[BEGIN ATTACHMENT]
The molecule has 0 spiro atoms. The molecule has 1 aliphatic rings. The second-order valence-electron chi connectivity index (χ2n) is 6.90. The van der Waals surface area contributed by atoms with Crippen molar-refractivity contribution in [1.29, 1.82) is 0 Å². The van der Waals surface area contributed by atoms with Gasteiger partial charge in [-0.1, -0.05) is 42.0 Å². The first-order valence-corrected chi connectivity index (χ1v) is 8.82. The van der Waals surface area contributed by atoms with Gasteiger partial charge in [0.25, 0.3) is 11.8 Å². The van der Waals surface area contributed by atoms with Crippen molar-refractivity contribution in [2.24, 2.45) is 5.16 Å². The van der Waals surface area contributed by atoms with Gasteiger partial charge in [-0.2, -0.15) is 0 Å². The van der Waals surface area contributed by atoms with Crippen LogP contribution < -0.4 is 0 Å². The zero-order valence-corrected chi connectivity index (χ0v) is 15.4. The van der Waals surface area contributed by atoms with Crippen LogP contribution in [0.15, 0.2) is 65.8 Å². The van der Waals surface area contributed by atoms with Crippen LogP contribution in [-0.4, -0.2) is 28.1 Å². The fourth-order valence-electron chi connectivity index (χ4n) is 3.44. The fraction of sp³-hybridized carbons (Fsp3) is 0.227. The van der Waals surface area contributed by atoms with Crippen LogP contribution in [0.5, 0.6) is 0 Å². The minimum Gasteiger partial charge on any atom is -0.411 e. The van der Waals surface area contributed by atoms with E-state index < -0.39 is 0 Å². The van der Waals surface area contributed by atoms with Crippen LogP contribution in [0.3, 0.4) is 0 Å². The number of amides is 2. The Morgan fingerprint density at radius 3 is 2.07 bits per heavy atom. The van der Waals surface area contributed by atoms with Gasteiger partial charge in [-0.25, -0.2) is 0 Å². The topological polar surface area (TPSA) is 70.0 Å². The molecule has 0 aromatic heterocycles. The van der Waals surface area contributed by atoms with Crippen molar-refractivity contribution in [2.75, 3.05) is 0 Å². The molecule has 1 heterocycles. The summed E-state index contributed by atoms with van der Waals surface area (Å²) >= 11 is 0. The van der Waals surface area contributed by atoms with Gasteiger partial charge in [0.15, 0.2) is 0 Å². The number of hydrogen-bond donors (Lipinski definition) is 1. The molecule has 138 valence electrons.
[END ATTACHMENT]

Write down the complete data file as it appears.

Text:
The molecule has 0 spiro atoms. The molecule has 1 aliphatic rings. The second-order valence-electron chi connectivity index (χ2n) is 6.90. The van der Waals surface area contributed by atoms with Crippen molar-refractivity contribution in [1.29, 1.82) is 0 Å². The van der Waals surface area contributed by atoms with Gasteiger partial charge in [-0.1, -0.05) is 42.0 Å². The first-order valence-corrected chi connectivity index (χ1v) is 8.82. The van der Waals surface area contributed by atoms with Gasteiger partial charge in [0.25, 0.3) is 11.8 Å². The van der Waals surface area contributed by atoms with Crippen molar-refractivity contribution in [2.24, 2.45) is 5.16 Å². The van der Waals surface area contributed by atoms with Gasteiger partial charge in [-0.2, -0.15) is 0 Å². The van der Waals surface area contributed by atoms with Crippen LogP contribution < -0.4 is 0 Å². The zero-order valence-corrected chi connectivity index (χ0v) is 15.4. The van der Waals surface area contributed by atoms with Crippen LogP contribution in [0.15, 0.2) is 65.8 Å². The van der Waals surface area contributed by atoms with Crippen LogP contribution in [-0.4, -0.2) is 28.1 Å². The fourth-order valence-electron chi connectivity index (χ4n) is 3.44. The fraction of sp³-hybridized carbons (Fsp3) is 0.227. The van der Waals surface area contributed by atoms with Crippen LogP contribution in [0.5, 0.6) is 0 Å². The minimum Gasteiger partial charge on any atom is -0.411 e. The van der Waals surface area contributed by atoms with E-state index < -0.39 is 0 Å². The van der Waals surface area contributed by atoms with Crippen LogP contribution in [0.3, 0.4) is 0 Å². The number of amides is 2. The Morgan fingerprint density at radius 3 is 2.07 bits per heavy atom. The van der Waals surface area contributed by atoms with Gasteiger partial charge in [-0.25, -0.2) is 0 Å². The topological polar surface area (TPSA) is 70.0 Å². The molecule has 0 aromatic heterocycles. The van der Waals surface area contributed by atoms with Crippen molar-refractivity contribution in [2.75, 3.05) is 0 Å². The molecule has 1 heterocycles. The summed E-state index contributed by atoms with van der Waals surface area (Å²) >= 11 is 0. The van der Waals surface area contributed by atoms with Gasteiger partial charge in [0.15, 0.2) is 0 Å². The number of hydrogen-bond donors (Lipinski definition) is 1. The molecule has 138 valence electrons.